Paramilitary forces were strengthened early in the administration of former President Gloria Macapagal-Arroyo. But the attacks on Lumad schools is a phenomenon that cropped up only under the government of Mr. Aquino.

The Armed Forces claims the farms of the alternative schools are food and logistics hubs for the New People's Army,
The Armed Forces claims the farms of the alternative schools are food and logistics hubs for the New People’s Army,

The AFP claims the schools are havens for guerrilla cadres. It has paraded several datus, including some already identified as killers of lumad civilians, and some former students of alternative schools who claim Alcadev and the Salugpongan network in Davao del Norte train children to be combatants.

The lush school farms, the military claims, also function as logistics hub for the New People’s Army.

But most of the young witnesses presented have stepfathers who are soldiers. The military’s claim that two minors killed last August in Bukidnon were rebels has been dismissed by no less than the chairman of the Commission on Human Rights.

Chairman Chito Gaston called the deaths extra-judicial killings, pointing out that aside from the two minors, two young male adults, the soldiers also killed a blind, 70-year old man. The lone survivor, also a minor, said the five were all members of his family. He identified the killers as soldiers from the 1st Special Forces Battalion and said they killed the men one by one, execution style.

The survivor also said the AFP later sent emissaries to his mother to negotiate “compensation” in return for their silence.

Read CHR: Lianga, Pangatucan deaths are ‘extra-judicial killings’

Witnesses at Dao, White Culaman say the village chief was in a company of men in civilian clothes who had the bearing and the haircut of soldiers.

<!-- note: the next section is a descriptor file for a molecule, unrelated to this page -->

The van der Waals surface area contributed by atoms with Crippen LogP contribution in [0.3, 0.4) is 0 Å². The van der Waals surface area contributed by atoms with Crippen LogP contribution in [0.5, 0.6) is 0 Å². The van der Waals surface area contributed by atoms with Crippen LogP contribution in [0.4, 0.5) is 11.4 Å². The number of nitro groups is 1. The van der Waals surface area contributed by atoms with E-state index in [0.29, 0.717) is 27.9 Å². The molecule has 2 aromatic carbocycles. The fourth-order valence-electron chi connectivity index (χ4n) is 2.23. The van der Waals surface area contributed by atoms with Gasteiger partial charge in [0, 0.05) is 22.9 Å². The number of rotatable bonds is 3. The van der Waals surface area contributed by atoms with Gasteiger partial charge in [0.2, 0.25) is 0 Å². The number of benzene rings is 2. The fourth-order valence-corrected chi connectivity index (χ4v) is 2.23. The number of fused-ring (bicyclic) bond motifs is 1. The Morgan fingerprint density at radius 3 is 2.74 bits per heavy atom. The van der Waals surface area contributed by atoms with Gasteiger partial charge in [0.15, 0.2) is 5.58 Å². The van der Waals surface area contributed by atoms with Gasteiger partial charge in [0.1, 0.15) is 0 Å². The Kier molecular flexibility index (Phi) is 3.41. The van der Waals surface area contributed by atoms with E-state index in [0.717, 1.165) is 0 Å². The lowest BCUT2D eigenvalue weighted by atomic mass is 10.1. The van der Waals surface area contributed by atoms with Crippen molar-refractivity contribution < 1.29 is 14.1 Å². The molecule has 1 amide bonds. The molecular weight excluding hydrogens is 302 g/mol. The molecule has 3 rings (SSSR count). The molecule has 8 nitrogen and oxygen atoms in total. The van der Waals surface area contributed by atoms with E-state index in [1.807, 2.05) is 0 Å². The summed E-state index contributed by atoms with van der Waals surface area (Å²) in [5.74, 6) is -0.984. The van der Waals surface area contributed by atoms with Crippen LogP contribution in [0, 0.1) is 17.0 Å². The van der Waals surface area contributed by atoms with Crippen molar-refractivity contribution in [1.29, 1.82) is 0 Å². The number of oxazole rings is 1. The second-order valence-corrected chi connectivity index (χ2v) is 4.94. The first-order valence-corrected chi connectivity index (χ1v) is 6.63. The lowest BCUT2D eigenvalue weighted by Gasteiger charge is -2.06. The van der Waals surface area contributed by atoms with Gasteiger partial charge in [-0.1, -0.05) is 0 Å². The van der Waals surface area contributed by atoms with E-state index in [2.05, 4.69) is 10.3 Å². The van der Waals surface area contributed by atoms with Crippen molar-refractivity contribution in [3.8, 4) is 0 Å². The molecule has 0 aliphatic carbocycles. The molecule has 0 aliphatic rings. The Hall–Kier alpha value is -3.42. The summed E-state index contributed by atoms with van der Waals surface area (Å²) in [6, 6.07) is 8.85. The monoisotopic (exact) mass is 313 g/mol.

The attacks on Lumad schools are a bitter pill for indigenous peoples who are just seeing the first generation graduating from high school.

Alcadev students and teachers at the Tandag City evacuation camp. Photo by Inday Espina-Varona
Alcadev students and teachers at the Tandag City evacuation camp. Photo by Inday Espina-Varona

Michelle, reacting to Iloilo Liberal Party Rep. Jerry Trenas call for a Department of Education review of Alcadev’s curriculum, said:

It is hard to heal, Laureza says, when no rational reasons seem to exist for the brutal attacks against their parents and mentors. While the Department of Social Welfare and Development (DSWD) has sent food and other basic needs for the evacuees, it has been silent on the grave rights violations visited on Lumad children.

Instead, Secretary Corazon Soliman has offered “resettlement” as an option for the Lumad, a suggestion met with anger by youth and adults.

READ Displaced Lumad nix resettlement 

“She offers a ‘solution’ but she doesn’t even acknowledge the problem, which is human rights violations by paramilitary and military who are acting as protectors of mining companies,” Michelle points out.

Read: Slain Lumad leader’s child to PNOY: Your peace is of the Graveyard

Military officers have said they support a call by Liberal Party Rep. Jerry Trenas for a review of the curriculum of schools like Alcadev. Trenas claimed videos of Alcadev students show they are being taught to hate the government.

Michelle laughs and calls Trenas statements absurd. “We are not taught to hate the government. Life teaches us to hate some of the things the government does.”

She hurls a challenge at Trenas: “What does he want? That we fall on our knees and thank the killers of our people?”

Schools like Alcadev have a non-traditional program, often a euphemism for vocational education for children who cannot afford higher education. Despite a curriculum geared to agriculture, Alcadev’s students consistently pass the high school equivalency exams. Its role in improving agriculture practices and showing consistently high academic standards have earned regional awards.

There is no hiding, however, the militant identities of its students. The young scholars are proud to be so.

After all, Michelle points out, while other areas in CARAGA show the dire results of mining and other environmentally destructive activities, the 59,000-hectare Andap Valley remains relative pristine, “because we know how to fight for our land.” (To be continued)

Part II — Rape of the earth, proxy wars fuel unrest in Lumad lands